Bewildering Stories

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by Thomas Cummings

Suddenly the man at booth twenty-three realizes V is the most unique and fascinating sound in the English language. Although he speaks only English, a moment of reflection convinces him V must be the pinnacle of any language. He presses his lower lip between the edges of his front teeth and makes the sound. Vvvvv. Vvvvv.

The revelation had come from nowhere mere seconds ago. He'd noticed the hands on the clock behind the counter pointing to eleven and one, forming the shape of V, and looked down to find that the grease smearing the protective plastic encasing the menu blurred every word, every letter, all except for the Vs in service and seven and several.

Now, compared to that soft, effortless sound, the chatter and babble of the other voices in the diner turn base and rude. The sounds box his ears. He hears only the brutish clack of tongues, the uncouth slap of lips. He cringes at the shrieking and whistling and hissing and popping and snorting. He loathes the snapping consonants, the guttural vowels.

Sweat needles his skin. He cannot bear the noise. In rebellion he hums the one, pure syllable, allowing it to his fill head and push away the grunting of apes. Vvvvv. The divine virtue of vvvvv.

When the waitress comes he tries to illustrate all the amazing qualities found in this deceptively simple sound. Vvvvv. Vvvvv. He revels at the slight constriction of his lower lip, how it folds back just a little to meet the edge of the central and lateral incisors; he thrills to the sensation of friction as the voiced air vibrates between the compressed slot of bone and flesh. Vvvvv. Vvvvv.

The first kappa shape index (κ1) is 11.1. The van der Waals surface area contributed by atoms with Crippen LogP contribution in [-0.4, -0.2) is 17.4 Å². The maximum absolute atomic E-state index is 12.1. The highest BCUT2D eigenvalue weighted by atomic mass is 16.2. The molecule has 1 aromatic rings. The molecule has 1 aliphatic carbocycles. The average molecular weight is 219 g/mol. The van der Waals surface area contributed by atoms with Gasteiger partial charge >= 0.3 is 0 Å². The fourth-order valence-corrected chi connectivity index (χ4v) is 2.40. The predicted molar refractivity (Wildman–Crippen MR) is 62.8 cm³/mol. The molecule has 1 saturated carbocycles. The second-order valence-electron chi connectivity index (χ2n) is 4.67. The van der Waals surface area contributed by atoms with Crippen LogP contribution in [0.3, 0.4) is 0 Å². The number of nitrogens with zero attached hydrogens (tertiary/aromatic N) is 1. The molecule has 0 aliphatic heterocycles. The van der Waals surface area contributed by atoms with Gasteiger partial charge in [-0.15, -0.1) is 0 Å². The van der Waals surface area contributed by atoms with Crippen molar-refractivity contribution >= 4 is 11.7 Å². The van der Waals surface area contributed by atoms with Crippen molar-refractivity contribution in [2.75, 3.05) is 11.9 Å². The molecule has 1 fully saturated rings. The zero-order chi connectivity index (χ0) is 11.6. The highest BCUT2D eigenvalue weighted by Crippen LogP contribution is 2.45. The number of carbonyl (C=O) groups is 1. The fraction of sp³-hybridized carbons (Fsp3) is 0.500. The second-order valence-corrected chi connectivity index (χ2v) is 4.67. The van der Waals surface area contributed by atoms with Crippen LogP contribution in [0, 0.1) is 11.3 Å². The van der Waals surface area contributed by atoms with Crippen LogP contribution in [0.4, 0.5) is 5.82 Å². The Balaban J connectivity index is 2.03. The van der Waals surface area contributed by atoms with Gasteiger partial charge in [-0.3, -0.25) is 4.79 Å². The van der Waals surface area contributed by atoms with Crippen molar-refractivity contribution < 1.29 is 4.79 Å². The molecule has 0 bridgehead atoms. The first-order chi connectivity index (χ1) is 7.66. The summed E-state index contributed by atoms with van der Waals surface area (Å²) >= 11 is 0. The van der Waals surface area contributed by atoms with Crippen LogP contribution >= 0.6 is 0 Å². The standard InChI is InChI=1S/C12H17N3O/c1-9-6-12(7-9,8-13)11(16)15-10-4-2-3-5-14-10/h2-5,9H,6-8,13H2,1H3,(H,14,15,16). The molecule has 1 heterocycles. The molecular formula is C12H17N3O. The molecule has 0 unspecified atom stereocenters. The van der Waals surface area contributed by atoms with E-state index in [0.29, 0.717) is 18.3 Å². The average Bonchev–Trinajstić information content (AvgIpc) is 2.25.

He believes if fate ever fortunes him with offspring, he will christen them with names that shine only with V, that vibrate with as many Vs as possible. He will make up names if none exist that are sufficient. What a wonderful vocabulary could be fashioned from V, one not far from, he envisions, the voices of seraphim.

He wants to write down the letter - but, alas! if only he had thought to carry pen and paper! The connection between the sound and symbol is not arbitrary, he is sure. If he were only able to write the letter he would plumb its mysteries. Such would be the noblest effort in which anyone could ever endeavor.

Looking at his hands, he realizes he doesn't need pen and paper. He can make the fabulous sign of V with his own body. Pressing ring finger and pinky against palm on both hands, and anchoring them with thumb, he angles the indexes and middles out. Vvvvvv, he says. There is a connection. He knows it, instinctively. Nothing has ever seemed truer.

He brings the index finger of each hand together, touching them, tip to tip. Vvvvv, he says. Vvvv-

His brow creases. He stares at the angles of his fingers: tip to knuckle, to tip ... to knuckle ... to tip ...

Double? he says. His hands tremble.

Double -

Tongue writhing into a hump at the back of the throat, gagging him as his lips twist into a wormy coil:



Copyright © 2002 by Thomas Cummings